Well, here we are — fifteen, and clueless. That’s not so bad though, if you think about it — better to be clueless now, than clueless five, ten, even twenty years down the line. Besides, cluelessness isn’t as bad as it’s made out to be: what’s the harm in a bit of childhood naivety, even if it is deliberate? I don’t want to think about the future — heck, I don’t even want to think about the present.
Maybe, just for now, I’ll think about my future — once every now and then isn’t going to kill me, right?
I’m in Year 10 this year — over half way through my secondary education, which is both exhilarating and bloody terrifying all at once. This time next year, I will hopefully have my head down and my notes open, revising for the most important exams I have taken as of yet (not to say that they’re the most important exams I will ever take). At the moment, I’m doing everything I can to prepare for next year: stress, funnily enough, is stressful, and I am therefore on a mission to avoid it as much as possible.
After my exams, it’s college; I’ll be moving out at sixteen, living away from home, and studying for my A Levels. I don’t even know how that makes me feel any more: it’s kind of a mix of excitement, fear, self-doubt, and the mystery that “something new” creates. In my heart, I am positive that it’ll be fantastic, and I’m not even worrying about it. Still, it’s new, and although change is good, change can be a bit … not scary, as such, but nerve-wracking.
The future looks odd and very different for me, but I’m excited — I truly am.
In life, people will always oppose you; no one is ever just going to say: “just have what you want, do what you want, be who you want — we agree” — if only life worked that way. Well, sorry to burst your bubble, but it doesn’t. It just doesn’t. On the bright side, it’s arguably better to learn this now than it is to find this out later on in life.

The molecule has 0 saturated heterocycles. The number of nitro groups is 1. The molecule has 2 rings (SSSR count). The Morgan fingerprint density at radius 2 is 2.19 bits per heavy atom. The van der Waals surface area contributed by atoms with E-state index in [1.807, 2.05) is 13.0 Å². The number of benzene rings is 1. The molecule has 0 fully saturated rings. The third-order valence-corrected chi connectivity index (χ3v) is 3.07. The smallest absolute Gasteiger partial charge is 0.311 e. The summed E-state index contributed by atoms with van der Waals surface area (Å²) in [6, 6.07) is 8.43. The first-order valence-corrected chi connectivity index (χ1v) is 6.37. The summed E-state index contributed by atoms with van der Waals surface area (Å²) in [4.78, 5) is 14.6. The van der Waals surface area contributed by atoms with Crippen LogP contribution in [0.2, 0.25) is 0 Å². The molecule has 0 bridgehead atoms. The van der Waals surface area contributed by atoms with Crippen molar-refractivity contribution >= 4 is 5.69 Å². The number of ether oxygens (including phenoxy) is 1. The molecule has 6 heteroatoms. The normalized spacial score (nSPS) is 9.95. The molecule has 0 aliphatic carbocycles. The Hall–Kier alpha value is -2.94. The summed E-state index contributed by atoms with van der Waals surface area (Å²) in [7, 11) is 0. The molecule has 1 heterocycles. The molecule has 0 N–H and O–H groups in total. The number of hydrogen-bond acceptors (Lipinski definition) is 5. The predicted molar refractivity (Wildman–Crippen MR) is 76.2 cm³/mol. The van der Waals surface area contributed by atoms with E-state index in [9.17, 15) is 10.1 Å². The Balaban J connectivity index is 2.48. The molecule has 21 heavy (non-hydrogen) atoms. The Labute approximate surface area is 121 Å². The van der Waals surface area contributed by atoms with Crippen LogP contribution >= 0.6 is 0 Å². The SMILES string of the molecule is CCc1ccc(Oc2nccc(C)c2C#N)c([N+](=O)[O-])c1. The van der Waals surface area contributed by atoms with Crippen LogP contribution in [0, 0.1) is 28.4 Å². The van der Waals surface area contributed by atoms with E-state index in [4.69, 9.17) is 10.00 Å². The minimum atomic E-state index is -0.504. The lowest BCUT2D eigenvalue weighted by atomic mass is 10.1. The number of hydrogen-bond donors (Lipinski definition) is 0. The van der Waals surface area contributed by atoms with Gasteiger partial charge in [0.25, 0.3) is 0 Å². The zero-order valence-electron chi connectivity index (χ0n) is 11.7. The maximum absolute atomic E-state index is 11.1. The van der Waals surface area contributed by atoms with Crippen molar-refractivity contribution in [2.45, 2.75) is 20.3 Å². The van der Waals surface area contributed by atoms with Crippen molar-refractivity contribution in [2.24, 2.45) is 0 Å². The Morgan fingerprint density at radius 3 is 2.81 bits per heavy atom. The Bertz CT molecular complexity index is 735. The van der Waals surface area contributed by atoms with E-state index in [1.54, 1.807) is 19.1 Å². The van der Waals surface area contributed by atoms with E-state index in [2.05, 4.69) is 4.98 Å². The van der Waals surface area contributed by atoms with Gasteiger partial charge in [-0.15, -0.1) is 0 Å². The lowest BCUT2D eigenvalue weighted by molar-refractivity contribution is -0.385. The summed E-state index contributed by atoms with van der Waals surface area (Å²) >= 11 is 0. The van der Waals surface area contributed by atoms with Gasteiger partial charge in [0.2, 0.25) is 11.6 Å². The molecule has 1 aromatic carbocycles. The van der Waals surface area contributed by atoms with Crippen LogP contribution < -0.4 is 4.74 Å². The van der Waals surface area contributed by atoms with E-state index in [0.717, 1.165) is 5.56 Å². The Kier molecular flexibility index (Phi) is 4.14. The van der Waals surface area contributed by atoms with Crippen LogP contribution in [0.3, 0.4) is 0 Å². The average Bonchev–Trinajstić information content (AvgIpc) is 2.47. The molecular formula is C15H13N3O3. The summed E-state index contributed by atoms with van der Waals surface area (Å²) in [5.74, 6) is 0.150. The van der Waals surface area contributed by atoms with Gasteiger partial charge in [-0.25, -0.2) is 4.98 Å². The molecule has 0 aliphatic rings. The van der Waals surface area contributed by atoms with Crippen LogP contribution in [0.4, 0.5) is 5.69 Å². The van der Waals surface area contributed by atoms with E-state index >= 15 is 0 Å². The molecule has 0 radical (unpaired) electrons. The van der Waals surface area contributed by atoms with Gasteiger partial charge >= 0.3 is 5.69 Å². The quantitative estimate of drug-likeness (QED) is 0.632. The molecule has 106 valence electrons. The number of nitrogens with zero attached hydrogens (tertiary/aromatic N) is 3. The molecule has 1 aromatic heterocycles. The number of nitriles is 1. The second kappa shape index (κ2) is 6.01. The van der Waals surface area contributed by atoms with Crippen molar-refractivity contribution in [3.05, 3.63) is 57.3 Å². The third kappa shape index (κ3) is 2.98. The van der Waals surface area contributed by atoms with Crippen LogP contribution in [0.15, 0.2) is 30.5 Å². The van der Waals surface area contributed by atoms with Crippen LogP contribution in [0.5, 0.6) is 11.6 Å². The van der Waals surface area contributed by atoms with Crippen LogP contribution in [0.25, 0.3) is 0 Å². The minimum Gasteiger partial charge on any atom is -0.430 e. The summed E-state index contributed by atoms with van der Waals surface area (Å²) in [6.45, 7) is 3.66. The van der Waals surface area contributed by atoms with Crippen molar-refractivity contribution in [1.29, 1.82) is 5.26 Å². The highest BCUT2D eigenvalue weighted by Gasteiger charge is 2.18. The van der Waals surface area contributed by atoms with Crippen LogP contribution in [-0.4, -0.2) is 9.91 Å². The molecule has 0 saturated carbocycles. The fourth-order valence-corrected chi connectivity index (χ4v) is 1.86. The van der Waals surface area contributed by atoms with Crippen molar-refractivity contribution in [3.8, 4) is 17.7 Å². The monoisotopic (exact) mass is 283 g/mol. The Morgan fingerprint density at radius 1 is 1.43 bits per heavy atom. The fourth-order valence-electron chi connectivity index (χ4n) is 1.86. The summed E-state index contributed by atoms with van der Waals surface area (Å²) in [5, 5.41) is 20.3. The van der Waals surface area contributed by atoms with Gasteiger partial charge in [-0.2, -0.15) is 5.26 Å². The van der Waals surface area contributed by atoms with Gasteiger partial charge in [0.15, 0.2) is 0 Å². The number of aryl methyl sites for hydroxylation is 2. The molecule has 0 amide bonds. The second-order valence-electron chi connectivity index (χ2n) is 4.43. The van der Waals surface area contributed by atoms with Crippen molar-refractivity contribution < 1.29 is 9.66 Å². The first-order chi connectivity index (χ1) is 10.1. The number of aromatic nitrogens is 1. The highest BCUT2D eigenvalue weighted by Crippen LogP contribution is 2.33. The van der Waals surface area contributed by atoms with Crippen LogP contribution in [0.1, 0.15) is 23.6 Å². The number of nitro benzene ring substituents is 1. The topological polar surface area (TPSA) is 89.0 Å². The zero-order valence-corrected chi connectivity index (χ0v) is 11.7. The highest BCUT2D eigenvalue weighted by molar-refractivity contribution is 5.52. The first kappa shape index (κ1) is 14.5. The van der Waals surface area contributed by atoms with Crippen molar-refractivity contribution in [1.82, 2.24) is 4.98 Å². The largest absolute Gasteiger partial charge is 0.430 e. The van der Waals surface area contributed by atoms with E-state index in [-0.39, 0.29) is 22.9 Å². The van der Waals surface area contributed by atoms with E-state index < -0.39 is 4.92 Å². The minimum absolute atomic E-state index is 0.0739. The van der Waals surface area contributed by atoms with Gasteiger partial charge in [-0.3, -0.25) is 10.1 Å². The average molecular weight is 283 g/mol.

Right now, many people are opposing a lot of the things that I’m doing, which can be quite difficult to deal with. Some people seem to think that it is OK to tell me what I should be doing in my own time — at the weekends, for example. Now, that’s fair enough if it’s your parents, or whoever, but your school? I think not. As I say, best to come up against challenges early, than be surprised at their existence later on.
My decision to move to college has always proved to be a little controversial. My parents (luckily) are on-side; my school, not so much. Honestly, I can see why — how good would it look for them if a totally blind student did their GCSEs AND A Levels at their school, completely included? I suppose that ticks a box, but as I think they’re finding out, staying inside boxes just isn’t my forte. I couldn’t give less of a shit about ticking boxes; I’m a person, and I will remind everyone of that until the day I die, if it helps to make people start thinking.
Maybe clueless isn’t quite the right word to use. Without sounding big-headed, I’d say that it’d be pretty difficult to deny that I have a fixed point of view, and that I know what I want, and how, when and why I want it. In that sense, I’m not clueless — just like none of you are truly clueless. All the same, I’m struggling to see past the end of college in 2020. The mountain that is The Future — university, a job, a career — is just too overwhelming. But really, that’s OK — it’s fine for it to be overwhelming, both now, and in x many years time. The future is a lot to deal with — heck, so is the present. But that’s OK.
It’s all OK.